- Borgers, Tilman & Sarin, Rajiv, 2000. "Naive Reinforcement Learning with Endogenous Aspirations," International Economic Review, Department of Economics, University of Pennsylvania and Osaka University Institute of Social and Economic Research Association, vol. 41(4), pages 921-50, November.
- Tilman Börgers & Rajiv Sarin, . "Naive Reinforcement Learning With Endogenous Aspiration," ELSE working papers 037, ESRC Centre on Economics Learning and Social Evolution.
- Loewenstein, George & Adler, Daniel, 1995. "A Bias in the Prediction of Tastes," Economic Journal, Royal Economic Society, vol. 105(431), pages 929-37, July.
- Amos Tversky & Daniel Kahneman, 1991. "Loss Aversion in Riskless Choice: A Reference-Dependent Model," The Quarterly Journal of Economics, Oxford University Press, vol. 106(4), pages 1039-1061.
- Becker, Gary S & Murphy, Kevin M, 1988.
"A Theory of Rational Addiction,"
Journal of Political Economy,
University of Chicago Press, vol. 96(4), pages 675-700, August.
- Gary S. Becker & Kevin M. Murphy, 1986. "A Theory of Rational Addiction," University of Chicago - George G. Stigler Center for Study of Economy and State 41, Chicago - Center for Study of Economy and State.
- Luc Wathieu, 1997. "Habits and the Anomalies in Intertemporal Choice," Management Science, INFORMS, vol. 43(11), pages 1552-1563, November.
- Pollak, Robert A, 1970. "Habit Formation and Dynamic Demand Functions," Journal of Political Economy, University of Chicago Press, vol. 78(4), pages 745-63, Part I Ju.
- Laibson, David I., 2000.
"A Cue-Theory of Consumption,"
4481496, Harvard University Department of Economics.
- Ratner, Rebecca K & Kahn, Barbara E & Kahneman, Daniel, 1999. " Choosing Less-Preferred Experiences for the Sake of Variety," Journal of Consumer Research, Oxford University Press, vol. 26(1), pages 1-15, June.
- David Bowman & Deborah Minehart & Matthew Rabin, 1994.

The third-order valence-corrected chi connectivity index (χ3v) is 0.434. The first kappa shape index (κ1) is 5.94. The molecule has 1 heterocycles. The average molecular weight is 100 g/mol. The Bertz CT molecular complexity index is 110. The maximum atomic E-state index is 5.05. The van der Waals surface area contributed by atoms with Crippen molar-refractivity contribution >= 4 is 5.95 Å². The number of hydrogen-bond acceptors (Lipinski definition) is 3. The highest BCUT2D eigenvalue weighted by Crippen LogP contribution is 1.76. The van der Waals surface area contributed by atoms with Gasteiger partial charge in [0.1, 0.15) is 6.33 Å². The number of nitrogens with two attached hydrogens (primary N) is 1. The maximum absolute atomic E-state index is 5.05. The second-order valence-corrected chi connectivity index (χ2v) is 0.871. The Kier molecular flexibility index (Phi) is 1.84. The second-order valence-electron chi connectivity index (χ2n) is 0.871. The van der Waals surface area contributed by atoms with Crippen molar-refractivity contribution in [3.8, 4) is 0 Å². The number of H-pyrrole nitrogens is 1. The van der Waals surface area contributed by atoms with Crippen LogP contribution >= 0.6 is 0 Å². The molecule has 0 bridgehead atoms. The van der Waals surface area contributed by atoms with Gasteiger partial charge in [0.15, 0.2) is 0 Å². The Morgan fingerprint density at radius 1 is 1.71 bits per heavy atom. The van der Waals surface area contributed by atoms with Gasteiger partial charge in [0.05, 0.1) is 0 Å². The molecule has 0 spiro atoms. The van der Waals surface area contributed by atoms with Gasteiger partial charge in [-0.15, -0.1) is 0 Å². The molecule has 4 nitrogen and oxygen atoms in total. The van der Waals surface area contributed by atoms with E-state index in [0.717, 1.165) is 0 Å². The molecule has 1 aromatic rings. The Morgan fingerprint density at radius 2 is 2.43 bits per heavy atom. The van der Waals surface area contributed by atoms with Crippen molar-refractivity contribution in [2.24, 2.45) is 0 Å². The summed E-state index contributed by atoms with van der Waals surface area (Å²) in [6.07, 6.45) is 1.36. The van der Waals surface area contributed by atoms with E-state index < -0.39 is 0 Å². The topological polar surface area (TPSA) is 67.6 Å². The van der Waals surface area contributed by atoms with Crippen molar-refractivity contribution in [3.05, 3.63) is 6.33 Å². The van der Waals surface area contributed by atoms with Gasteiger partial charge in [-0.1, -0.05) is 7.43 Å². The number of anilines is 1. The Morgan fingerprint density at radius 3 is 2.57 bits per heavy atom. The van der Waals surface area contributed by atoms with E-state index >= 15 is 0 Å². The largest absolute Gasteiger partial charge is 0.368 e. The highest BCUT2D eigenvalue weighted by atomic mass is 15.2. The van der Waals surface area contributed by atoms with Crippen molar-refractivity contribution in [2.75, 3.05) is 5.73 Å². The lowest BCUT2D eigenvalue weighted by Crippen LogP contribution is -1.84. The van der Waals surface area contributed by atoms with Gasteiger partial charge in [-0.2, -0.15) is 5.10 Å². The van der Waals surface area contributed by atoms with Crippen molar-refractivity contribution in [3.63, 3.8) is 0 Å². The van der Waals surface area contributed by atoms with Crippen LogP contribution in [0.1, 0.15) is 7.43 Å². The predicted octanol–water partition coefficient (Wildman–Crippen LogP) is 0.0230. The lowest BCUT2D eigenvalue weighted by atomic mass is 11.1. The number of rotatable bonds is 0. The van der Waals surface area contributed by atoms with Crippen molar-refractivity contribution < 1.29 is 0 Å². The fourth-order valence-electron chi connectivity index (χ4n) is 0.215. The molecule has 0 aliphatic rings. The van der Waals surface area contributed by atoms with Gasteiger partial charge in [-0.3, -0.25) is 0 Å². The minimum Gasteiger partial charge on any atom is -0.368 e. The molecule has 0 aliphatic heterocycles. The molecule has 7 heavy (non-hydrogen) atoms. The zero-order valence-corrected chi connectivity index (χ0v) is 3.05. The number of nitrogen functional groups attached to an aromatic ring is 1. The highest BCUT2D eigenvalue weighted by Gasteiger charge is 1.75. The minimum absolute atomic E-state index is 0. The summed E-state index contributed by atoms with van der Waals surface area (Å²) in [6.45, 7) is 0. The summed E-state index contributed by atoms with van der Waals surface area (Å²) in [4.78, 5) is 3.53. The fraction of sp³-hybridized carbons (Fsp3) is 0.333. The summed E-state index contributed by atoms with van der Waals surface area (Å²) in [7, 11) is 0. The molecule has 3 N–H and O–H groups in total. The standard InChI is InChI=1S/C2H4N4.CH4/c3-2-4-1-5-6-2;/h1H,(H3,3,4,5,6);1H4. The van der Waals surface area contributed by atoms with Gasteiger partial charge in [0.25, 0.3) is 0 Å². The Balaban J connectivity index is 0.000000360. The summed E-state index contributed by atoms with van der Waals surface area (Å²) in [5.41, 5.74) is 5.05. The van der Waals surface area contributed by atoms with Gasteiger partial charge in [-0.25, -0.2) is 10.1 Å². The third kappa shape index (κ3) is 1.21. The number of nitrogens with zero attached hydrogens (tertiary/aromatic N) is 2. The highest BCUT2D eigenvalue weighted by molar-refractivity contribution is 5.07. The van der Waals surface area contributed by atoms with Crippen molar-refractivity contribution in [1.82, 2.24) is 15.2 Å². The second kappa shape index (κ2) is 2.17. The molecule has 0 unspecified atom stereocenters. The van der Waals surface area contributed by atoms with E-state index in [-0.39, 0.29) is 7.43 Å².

"Loss aversion in a consumption/savings model,"
International Finance Discussion Papers
492, Board of Governors of the Federal Reserve System (U.S.).
When requesting a correction, please mention this item's handle: RePEc:inm:ormnsc:v:50:y:2004:i:5:p:587-596. See general information about how to correct material in RePEc.
For technical questions regarding this item, or to correct its authors, title, abstract, bibliographic or download information, contact: (Mirko Janc)
If you have authored this item and are not yet registered with RePEc, we encourage you to do it here. This allows to link your profile to this item. It also allows you to accept potential citations to this item that we are uncertain about.
If references are entirely missing, you can add them using this form.
If the full references list an item that is present in RePEc, but the system did not link to it, you can help with this form.
If you know of missing items citing this one, you can help us creating those links by adding the relevant references in the same way as above, for each refering item. If you are a registered author of this item, you may also want to check the "citations" tab in your profile, as there may be some citations waiting for confirmation.
Please note that corrections may take a couple of weeks to filter through the various RePEc services.